By: Zach McCormick
April 25, 2017
My favorite firearm blog (The Firearm Blog) published a story on how the ATF has changed its opinion on what happens when a citizen shoulders a pistol with an arm brace on it. Sort of...
The short version is that nothing has really changed.
The long version is that, if the article and purported "open letter" are accurate, then "incidental, sporadic or situational use" of a pistol with an arm brace "at or near the shoulder" is not, NOT ok.
If you find yourself re-reading that sentence and rubbing your head you're not alone because the ATF's "opinion" is about as clear as mud. The reason for the confusion is that the ATF didn't say "all pistol arm braces can be shouldered and its ok". Instead, this new opinion says that the widely held interpretation of their 2015 opinion (which concluded that shouldering an arm braced pistol "re-configured" the pistol into an NFA regulated item) is "incorrect and inconsistent with the ATF's interpretation...".
The ATF's "clarification" goes on to state that although shouldering a pistol (with the SB Tactical arm brace) may not be itself a re-configuration that requires a tax stamp, certain other "affirmative steps" will place an item under the purview of the NFA. Unfortunately, little specific direction is provided as to what those steps are. Instead the letter states in part the following:
"If however, the shooter/possessor takes affirmative steps to configure the device for use as a shoulder-stock, for example, configuring the brace so as to permanently affix it to the end of a buffer tube, (thereby creating a length that has no other purpose than to facilitate its use as a stock), removing the arm-strap, or otherwise undermining its ability to be used as a brace-and then in fact shoots the firearm from the shoulder using the accessory as a shoulder stock, that person has objectively "redesigned" the firearm for purposes of the NFA".
The one clear point is that removal of the arm-strap from the SB Tactical brace is a "no-no" in the ATF's view. However, right after that one point of real clarity the letter writer uses the ambiguous catch-all that anything that "otherwise [undermines]" the brace's ability to be a brace is not ok. Though its only "not ok" if the user shoulders AND shoots the firearm.
Again, if your head hurts you are forgiven because this does not make any sense. This is clear when one asks some simple questions. For instance, what is the magic length for an arm brace to be legal? Wouldn't it be ironic if the ATF found a pistol with a lengthy arm brace to be an NFA governed item while simultaneously deeming a rifle of comparable length to fall outside the NFA?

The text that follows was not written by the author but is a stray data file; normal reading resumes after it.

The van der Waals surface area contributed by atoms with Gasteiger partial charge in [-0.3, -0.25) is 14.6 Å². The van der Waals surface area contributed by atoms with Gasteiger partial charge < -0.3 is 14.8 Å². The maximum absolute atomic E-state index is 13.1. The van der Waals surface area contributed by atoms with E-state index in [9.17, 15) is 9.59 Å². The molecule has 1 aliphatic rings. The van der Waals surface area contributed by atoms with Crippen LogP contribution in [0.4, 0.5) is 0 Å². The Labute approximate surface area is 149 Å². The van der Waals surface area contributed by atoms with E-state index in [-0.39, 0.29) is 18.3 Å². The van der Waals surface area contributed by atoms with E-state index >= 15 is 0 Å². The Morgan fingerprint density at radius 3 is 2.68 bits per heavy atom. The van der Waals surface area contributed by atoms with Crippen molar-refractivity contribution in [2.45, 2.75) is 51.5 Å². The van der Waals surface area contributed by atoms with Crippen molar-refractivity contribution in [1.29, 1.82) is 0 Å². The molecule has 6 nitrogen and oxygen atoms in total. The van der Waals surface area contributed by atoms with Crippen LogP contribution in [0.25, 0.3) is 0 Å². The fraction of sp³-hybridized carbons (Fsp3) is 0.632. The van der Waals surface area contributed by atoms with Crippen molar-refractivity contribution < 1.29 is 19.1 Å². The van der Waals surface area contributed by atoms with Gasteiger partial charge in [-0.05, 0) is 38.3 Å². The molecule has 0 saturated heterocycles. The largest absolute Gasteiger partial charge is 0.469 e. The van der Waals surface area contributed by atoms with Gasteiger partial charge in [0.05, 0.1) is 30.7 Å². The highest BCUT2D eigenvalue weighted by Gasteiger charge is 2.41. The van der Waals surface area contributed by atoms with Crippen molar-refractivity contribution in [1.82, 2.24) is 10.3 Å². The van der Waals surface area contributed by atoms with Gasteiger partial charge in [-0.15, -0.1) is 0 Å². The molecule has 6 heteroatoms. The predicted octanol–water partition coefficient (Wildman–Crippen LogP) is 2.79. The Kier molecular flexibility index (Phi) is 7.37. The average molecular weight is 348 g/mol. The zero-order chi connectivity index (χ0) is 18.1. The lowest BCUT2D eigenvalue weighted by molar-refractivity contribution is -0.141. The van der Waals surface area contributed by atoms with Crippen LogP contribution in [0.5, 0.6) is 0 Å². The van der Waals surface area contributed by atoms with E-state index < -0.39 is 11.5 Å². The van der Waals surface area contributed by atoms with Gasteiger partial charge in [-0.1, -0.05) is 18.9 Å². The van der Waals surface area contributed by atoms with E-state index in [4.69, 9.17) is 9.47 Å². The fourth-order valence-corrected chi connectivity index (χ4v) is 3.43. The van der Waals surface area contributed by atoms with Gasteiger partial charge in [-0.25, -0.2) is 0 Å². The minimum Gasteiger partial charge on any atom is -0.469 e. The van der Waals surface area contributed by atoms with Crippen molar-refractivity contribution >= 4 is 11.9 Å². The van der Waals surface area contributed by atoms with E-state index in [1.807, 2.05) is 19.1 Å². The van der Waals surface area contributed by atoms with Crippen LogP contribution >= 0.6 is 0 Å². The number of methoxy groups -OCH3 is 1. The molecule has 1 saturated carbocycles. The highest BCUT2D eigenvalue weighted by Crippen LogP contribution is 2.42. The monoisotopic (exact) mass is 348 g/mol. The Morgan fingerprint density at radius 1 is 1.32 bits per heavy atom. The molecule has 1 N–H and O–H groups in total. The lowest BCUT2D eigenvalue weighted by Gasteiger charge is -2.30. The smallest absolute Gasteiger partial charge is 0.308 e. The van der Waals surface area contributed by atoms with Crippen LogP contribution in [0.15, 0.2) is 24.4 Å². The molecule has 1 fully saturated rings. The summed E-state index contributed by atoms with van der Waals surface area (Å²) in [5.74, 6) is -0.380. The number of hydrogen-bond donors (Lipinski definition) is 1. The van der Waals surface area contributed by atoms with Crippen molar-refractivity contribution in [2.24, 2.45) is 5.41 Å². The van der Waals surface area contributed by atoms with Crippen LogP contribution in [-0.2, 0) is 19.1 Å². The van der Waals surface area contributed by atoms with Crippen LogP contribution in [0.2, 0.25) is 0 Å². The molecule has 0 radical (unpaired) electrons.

Further, although this opinion seems to only apply to the SB Tactical arm brace (aka the Sig Arm Brace) not all arm braces have straps. How then would the logic in this opinion apply to similar arm brace devices? If the manufacturer of one device includes straps with the brace but doesn't pre-install them does the item become illegal if the straps are not affixed by the user?
Yet another question arises when one looks at the fact that if a converted arm brace only brace only causes a pistol to become reconfigured IF FIRED FROM THE SHOULDER then it conversely means that a converted but unshouldered device is just fine. It that is true, then we are back to the same "its only illegal if its shouldered" stance that the ATF appears to be trying to distance itself from and round and round we go!
Although this opinion letter was ostensibly designed to 'right a wrong' it seems more likely that the ATF has been trying to figure out what to do with itself after opening the flood gates on arm braces. This letter may have been a reaction to the vagueness and the uncertainty that has pervaded the firearms community with respect to this issue and it may also have been an effort by the ATF to retain its de facto status as law maker in this area. After all, what is the actual legal weight of an "opinion letter" like this in court?
What authority the ATF's "opinion letters" carry is a nuanced topic and cannot be properly addressed in full within this article. Suffice it to say that the question has not been fully answered in the federal court system and it is just possible that the ATF is ok with that.
In conclusion, if you are interested in remaining outside the "zone of danger" with respect to arm braces on pistols, you can choose not to shoulder them. However, it seems inevitable that a new wave of youtube videos will be hitting the internet featuring people that are letting their shoulders get cozy with pistol mounted arm braces.